This post was originally published on Aidnography on August 7th 2015.
Last Thursday, Mark Zuckerberg (Facebook’s founder and CEO) announced the construction of Aquila, an unmanned aircraft that will be a linchpin to Facebook’s Internet.org project. The technology behind Aquila is rather impressive: It has a wingspan comparable to that of a jetliner yet weighs less than a car, and uses lasers to beam internet access down to off-the-grid communities from high altitude. There are other neat technical details that make Aquila a technological wonder that opens up thrilling possibilities for the future of connectivity. What is even more exciting is that Facebook’s Internet.org is not the only project of its kind: there is also Project Loon, a similar initiative by Google to provide Internet access to remote areas using high-altitude balloons. Wikipedia announced Wikipedia Zero, an initiative to provide all of Wikipedia on mobile phones by cooperating with cellular network operators in the developing world. There is also the lesser-known Outernet project, intended to provide access to some Internet content by using small low orbit satellites (the latter being under heavy criticism for being vaporware and overly ambitious plans and technical ambiguity).
It is hard not to get caught up in techno-fetishism watching the glitzy publicity videos and presentations about Internet.org and other “tech-for-good” initiatives. Nevertheless, the oft-heralded great potential of the Internet as the ultimate “flattener” is yet to be realized, and systemic inequalities still pervade our world. All too often, our eagerness to renew hopes about the promise of technology overrides our skepticism of what Yevgeny Morozov calls technological “solutionism” – which is exactly what Internet.org is, but that is not the only problem with it.
Facebook wants to bring the Internet to people without access, and consequently allowing these masses to benefit from all the advantages of connectivity; from access to knowledge to more sustainable livelihoods, and that’s a laudable aim. The obvious question we should ask here is: what is in it for Facebook? This is not to imply that big technology companies cannot also be do-gooders, but when we think of how much influence companies like Facebook and Google have over the development of Internet-based technologies, this critical question can be rephrased to be more specific: What does it mean for the Internet?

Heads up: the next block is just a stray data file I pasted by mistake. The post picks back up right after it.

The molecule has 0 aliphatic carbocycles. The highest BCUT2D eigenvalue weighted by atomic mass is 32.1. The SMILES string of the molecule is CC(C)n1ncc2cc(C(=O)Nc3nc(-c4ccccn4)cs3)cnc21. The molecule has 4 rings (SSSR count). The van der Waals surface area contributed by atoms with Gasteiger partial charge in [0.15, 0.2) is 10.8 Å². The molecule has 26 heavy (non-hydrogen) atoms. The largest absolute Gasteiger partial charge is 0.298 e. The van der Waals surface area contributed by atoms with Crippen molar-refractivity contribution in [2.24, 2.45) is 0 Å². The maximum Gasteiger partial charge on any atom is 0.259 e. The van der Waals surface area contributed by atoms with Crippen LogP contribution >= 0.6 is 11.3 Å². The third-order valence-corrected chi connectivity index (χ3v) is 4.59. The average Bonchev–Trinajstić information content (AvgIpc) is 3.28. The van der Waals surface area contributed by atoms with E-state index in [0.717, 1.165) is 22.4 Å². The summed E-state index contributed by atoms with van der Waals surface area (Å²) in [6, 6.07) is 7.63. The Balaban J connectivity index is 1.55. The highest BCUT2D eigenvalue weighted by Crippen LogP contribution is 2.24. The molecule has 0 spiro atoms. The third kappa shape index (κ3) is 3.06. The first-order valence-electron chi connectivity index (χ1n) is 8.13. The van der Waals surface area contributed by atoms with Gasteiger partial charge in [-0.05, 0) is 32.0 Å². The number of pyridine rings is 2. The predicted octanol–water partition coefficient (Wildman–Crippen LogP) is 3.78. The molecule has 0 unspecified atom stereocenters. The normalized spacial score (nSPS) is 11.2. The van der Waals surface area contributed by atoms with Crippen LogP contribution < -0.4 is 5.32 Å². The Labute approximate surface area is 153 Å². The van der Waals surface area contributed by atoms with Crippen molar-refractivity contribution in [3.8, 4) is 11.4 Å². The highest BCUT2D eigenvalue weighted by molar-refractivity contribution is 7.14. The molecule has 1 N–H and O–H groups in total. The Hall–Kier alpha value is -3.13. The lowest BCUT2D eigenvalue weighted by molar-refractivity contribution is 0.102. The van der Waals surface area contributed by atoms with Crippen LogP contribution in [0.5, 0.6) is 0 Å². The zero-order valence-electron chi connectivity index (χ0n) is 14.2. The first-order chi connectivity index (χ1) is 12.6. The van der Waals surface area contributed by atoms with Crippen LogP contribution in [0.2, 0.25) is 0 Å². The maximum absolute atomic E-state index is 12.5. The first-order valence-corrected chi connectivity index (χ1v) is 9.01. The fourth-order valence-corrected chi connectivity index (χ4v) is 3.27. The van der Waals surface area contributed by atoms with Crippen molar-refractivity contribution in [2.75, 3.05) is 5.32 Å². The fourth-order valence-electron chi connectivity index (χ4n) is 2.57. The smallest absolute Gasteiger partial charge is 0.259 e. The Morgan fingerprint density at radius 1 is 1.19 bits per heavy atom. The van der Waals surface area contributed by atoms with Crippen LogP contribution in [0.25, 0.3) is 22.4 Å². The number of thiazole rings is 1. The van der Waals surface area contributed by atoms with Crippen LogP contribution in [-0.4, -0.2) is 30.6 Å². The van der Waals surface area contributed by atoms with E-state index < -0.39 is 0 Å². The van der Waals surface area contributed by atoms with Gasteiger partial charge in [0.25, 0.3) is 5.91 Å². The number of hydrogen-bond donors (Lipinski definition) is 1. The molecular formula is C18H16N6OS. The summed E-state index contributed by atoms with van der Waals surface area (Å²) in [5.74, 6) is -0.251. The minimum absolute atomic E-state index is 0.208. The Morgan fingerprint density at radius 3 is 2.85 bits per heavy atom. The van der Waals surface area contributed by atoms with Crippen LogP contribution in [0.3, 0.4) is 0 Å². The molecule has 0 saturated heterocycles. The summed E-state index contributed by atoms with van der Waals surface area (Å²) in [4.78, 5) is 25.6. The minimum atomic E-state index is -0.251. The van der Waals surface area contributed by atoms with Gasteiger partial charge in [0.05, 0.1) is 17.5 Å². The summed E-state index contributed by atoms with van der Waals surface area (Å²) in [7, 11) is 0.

Beyond the praiseworthy premise of Internet.org, it is no humanitarian mission.Internet.org is Facebook’s attempt to compartmentalize the Internet and dominate the online advertising market in developing countries for many years to come, all under the facade of techno-altruism. With this project, Facebook essentially constructs a walled garden of pseudo-access where it is the gatekeeper of networked services. And not only that, Internet.org does not allow encrypted content in a time where the importance of encryption cannot be more apparent.
If Facebook truly wants to do good and make the Internet more accessible to the poor, it should not offer a scaled-down, crippled and encryption-less “poor-man’s Internet”, but come up with ways to provide low-cost access to the actual, open Internet to remote and rural areas. Judging by the technology behind connectivity-beaming drones like Aquila, the technical means to do this are there. If we are to learn from the past, solutionism is not a pathway to development, and to see evidence of this we can look back on projects like the One Laptop Per Child initiative.
Facebook and Google want to bring connectivity to the next billion, and aside from the problematic consequences of Internet.org for net neutrality and privacy, we should also remember that poverty, inequalities and exclusion are very complex phenomena, and with dynamics and characteristics which are not inherently technological and not solely dependent on connectivity.